There are about 290 chimps found in Kalinzu forest with over 70 habituated. A group of Japanese scientists have been studying chimpanzee communities here for the last two decades. Chimpanzee trekking in Kalinzu is managed by the Uganda ministry of forestry. Because of different management, chimpanzee tracking permit costs $35 which is far less than at Kibale. Moreover, the minimum age for chimpanzee tracking is 12 years at Kalinzu forest. One disadvantage of tracking chimps here is that there is no good accommodation in the forest except for night camps. Visitors have to go back to get proper accommodation near the Queen Elizabeth national park.
Budongo Forest: With an area of about 825 square kilometers and a population of over 800 chimpanzees, Budongo forest is the third best place to track chimpanzees in Uganda. Budongo forest is found within the Murchison falls national park – reaching the park takes 3 hours of driving from Kampala. The natural mahogany trees found in the forest provides perfect shelter for these amazing apes and other primates. About 100 habituated chimpanzees are available for tracking at Kaniyo Pabibi out of the total chimp population. Visitors who want to learn more about the chimpanzees can opt for the whole day chimpanzee habituation Experience in Budongo.
Chimpanzee tracking in Budongo starts at 7 am for the morning session and 2 pm for the afternoon session. The best time to track chimpanzee in Budongo is between the months of May and August which are rainy seasons. During the dry season, the chimps move deep into the forest looking for scarce food, water and shelter. This movement reduces the chances of seeing them significantly because trackers have to move great distances looking for them. Chimpanzee trekking in Budongo can be arranged alongside a wildlife safari to the Murchison falls national park. Chimpanzee tracking permits cost $85 in Budongo.
Kyambura Gorge: Located in a valley within the Queen Elizabeth National Park, the Kyambura gorge is a convenient place to spot chimpanzee while on a safari to Queen Elizabeth National Park. The gorge is 16km long and about 100 meters deep with a thick underground forest. The Kyambura Gorge is famous for its large concentration of primates like Baboons, red-tailed monkeys, vervet monkeys and colobus monkeys. The population of chimpanzees here is quiet small at about 30 but chimpanzee trekking in Kyambura Gorge has two advantages. It is located within Uganda’s most visited national park and is one of the places where the park animals gather to drink offering a chance to see other primates and Africa’s largest mammals. Tracking chimpanzee at Kyambura Gorge provides a visitor with a rare opportunity to go for a full safari combining chimpanzee trekking with birdwatching, a game drive to queen Elizabeth National park and gorilla trekking at the nearby Bwindi impenetrable national park. Some of the bird species found at the Kyambura Gorge include the blue-headed bee-eater, falcons and the African Finfoot. One disadvantage of tracking chimpanzee at the Kyambura Gorge is that the probability of seeing them is low compare to Kibale or Kalinzu. The small chimpanzee community often move deep into the underground forest making it harder to find them on certain days. A chimpanzee tracking permit costs $50 at the Kyambura gorge.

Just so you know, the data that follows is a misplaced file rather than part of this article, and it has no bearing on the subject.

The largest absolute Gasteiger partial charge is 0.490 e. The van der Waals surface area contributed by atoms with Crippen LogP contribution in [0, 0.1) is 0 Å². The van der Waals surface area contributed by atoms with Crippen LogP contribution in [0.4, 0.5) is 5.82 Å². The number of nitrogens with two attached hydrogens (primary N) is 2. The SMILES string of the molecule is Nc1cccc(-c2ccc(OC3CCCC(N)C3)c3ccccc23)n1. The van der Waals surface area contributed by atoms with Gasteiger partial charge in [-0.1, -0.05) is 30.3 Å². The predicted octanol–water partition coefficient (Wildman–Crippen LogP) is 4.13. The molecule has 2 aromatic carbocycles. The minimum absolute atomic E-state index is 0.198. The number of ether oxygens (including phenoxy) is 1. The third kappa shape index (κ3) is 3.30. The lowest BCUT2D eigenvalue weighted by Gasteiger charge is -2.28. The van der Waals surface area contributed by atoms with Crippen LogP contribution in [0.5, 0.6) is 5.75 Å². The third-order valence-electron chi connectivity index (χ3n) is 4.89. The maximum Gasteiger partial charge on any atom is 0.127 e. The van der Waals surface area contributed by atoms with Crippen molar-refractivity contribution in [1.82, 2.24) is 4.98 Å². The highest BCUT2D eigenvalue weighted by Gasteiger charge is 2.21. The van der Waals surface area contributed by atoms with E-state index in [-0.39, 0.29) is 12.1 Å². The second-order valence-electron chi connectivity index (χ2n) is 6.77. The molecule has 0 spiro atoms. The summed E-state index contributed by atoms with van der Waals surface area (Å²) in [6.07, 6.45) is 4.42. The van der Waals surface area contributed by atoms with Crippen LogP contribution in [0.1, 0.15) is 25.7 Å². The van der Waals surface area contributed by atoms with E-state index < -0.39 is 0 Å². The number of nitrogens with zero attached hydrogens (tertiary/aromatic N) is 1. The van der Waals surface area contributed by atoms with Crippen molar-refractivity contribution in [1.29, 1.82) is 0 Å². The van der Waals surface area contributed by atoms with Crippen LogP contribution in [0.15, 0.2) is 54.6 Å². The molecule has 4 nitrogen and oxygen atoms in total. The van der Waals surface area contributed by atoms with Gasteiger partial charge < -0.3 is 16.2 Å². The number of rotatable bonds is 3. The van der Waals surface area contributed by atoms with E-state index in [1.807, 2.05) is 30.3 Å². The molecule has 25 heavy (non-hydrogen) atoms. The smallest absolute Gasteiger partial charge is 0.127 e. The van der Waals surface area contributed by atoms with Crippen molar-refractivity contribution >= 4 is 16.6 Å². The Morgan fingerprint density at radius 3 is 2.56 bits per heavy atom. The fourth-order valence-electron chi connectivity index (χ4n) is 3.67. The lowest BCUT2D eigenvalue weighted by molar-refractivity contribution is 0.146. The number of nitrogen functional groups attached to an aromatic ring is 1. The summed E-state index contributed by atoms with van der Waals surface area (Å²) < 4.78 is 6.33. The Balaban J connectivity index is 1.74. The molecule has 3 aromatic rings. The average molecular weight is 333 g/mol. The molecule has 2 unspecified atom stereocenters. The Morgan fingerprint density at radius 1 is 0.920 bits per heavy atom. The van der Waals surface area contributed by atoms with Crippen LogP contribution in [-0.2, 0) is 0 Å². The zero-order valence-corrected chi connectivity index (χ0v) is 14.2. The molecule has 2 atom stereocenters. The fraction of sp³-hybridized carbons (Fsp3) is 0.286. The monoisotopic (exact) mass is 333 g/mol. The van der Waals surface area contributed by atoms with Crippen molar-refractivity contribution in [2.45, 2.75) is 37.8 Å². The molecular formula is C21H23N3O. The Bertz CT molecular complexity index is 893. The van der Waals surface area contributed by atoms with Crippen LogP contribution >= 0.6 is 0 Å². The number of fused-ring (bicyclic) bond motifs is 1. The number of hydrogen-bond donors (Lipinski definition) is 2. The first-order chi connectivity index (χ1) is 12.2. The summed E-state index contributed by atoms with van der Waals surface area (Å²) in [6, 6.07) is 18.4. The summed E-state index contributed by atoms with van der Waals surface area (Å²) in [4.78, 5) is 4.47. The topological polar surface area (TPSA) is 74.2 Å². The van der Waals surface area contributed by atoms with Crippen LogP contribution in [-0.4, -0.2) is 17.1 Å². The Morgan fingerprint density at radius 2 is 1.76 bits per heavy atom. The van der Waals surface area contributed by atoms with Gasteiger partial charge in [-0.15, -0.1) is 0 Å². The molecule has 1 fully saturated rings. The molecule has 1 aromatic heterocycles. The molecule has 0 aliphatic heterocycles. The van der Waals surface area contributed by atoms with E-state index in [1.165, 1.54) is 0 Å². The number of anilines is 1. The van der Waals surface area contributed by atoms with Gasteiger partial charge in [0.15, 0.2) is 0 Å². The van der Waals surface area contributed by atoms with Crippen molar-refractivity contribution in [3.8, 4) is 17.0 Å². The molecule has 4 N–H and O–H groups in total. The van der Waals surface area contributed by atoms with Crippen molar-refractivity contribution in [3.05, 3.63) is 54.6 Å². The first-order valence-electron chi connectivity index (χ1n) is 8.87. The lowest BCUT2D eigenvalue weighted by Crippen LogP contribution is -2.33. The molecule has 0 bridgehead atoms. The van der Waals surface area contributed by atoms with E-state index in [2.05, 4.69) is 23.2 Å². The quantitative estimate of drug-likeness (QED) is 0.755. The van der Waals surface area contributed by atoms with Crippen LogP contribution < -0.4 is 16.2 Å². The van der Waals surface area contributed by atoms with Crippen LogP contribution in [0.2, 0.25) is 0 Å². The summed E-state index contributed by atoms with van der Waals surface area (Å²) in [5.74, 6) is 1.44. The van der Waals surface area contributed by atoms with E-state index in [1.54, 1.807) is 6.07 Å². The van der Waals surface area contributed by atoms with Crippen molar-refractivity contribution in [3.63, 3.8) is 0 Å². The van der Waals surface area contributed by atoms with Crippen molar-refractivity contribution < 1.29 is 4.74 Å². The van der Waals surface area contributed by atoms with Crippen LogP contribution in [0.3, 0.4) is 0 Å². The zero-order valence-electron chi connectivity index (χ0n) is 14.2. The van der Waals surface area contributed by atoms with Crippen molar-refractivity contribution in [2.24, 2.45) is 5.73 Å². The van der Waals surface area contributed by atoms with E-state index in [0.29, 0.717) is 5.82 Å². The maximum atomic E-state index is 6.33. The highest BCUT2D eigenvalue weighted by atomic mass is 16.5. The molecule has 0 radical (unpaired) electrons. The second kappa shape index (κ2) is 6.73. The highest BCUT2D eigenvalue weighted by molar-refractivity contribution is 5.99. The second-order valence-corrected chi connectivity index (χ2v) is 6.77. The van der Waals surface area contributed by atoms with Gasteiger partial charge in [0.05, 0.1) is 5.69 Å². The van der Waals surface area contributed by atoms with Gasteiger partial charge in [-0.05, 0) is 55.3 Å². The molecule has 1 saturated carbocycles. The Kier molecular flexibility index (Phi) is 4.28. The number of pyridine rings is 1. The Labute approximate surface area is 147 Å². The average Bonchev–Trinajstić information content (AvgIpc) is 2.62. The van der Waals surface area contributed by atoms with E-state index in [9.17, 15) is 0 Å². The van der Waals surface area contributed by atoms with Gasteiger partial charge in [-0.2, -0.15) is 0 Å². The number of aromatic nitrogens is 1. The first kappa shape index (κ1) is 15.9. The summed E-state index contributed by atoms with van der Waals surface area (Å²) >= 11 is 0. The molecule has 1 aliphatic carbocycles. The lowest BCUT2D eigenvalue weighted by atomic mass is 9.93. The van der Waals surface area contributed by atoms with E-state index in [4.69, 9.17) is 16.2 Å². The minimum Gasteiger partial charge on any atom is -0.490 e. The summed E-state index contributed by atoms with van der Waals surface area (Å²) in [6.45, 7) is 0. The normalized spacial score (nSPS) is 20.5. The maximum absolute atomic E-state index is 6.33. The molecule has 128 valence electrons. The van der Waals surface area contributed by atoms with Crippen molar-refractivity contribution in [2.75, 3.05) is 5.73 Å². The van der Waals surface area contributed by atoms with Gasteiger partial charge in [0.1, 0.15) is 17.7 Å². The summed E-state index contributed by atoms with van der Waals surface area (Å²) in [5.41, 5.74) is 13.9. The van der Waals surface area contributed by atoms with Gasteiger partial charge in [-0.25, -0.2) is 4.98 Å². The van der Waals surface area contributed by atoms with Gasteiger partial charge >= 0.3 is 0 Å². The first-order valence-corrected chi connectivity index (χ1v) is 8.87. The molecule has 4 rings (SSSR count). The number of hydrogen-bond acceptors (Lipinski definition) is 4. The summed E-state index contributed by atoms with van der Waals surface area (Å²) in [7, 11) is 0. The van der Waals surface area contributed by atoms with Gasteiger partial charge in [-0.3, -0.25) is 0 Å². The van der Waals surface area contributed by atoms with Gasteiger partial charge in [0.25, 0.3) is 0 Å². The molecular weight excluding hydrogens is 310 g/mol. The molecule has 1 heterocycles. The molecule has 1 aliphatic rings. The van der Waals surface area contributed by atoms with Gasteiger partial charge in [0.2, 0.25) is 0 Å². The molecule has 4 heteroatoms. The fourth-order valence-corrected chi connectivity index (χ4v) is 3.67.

Semuliki Wildlife Reserve: Semuliki Wildlife Reserve is located near the border between Uganda and DR Congo and has a population of about 260 chimps living in 3 communities. The chimps are being studied by scientist from the Indiana University and have been found to have a unique habit of moving upright as they leave the forest to go feed in the Savannah.
Ngamba Island: This is a small but forested island on Lake Victoria which was turned into a chimpanzee sanctuary for rescued chimps all over Uganda. There are over 40 chimpanzees being cared for in the island. Ngamba Island is not designed for standard chimpanzee tracking. Visitors and families with children are allowed to see the chimps from a secure raised platform as they come to feed three times a day.
The Uganda Wildlife Education Center: Formerly known as Entebbe Zoo, was established in 1952 to rehabilitate injured, confiscated and orphaned animals. About 40 chimpanzees can be seen here from enclosures by tourists and families with children.
Chimpanzee trekking in Rwanda
In Rwanda, Chimpanzee tracking is possible in Nyungwe Forest National Park. Mountain gorillas may be the most valuable tourism resource for Rwanda but chimpanzee trekking in Nyungwe forest national park is one adventurous activity that all primate lovers should take into consideration while visiting. A Chimpanzee tracking permit in Rwanda costs only $100 compared to $1500 for gorilla trekking. Although Chimpanzee tracking is the most popular activity in Nyungwe forest, visitors should expect to come across over 10 species of primates which include L’Hoest’s , vervet monkeys, Angola colobus, Rwenzori colobus, owl-faced monkeys, Den’t mona monkeys, silver monkeys, golden monkeys, bush bay, olive baboons, red-tailed monkeys and grey-cheeked mangabey.
There are about 500 chimpanzees in Nyungwe forest but unfortunately most of them are not habituated. Finding the chimps is hard as they are always on the move in a large forest. Chimpanzee trekking is usually done in Yamudongo and Uwinka. Permits can be secured from the Rwanda Development Board offices in Kigali and at the park.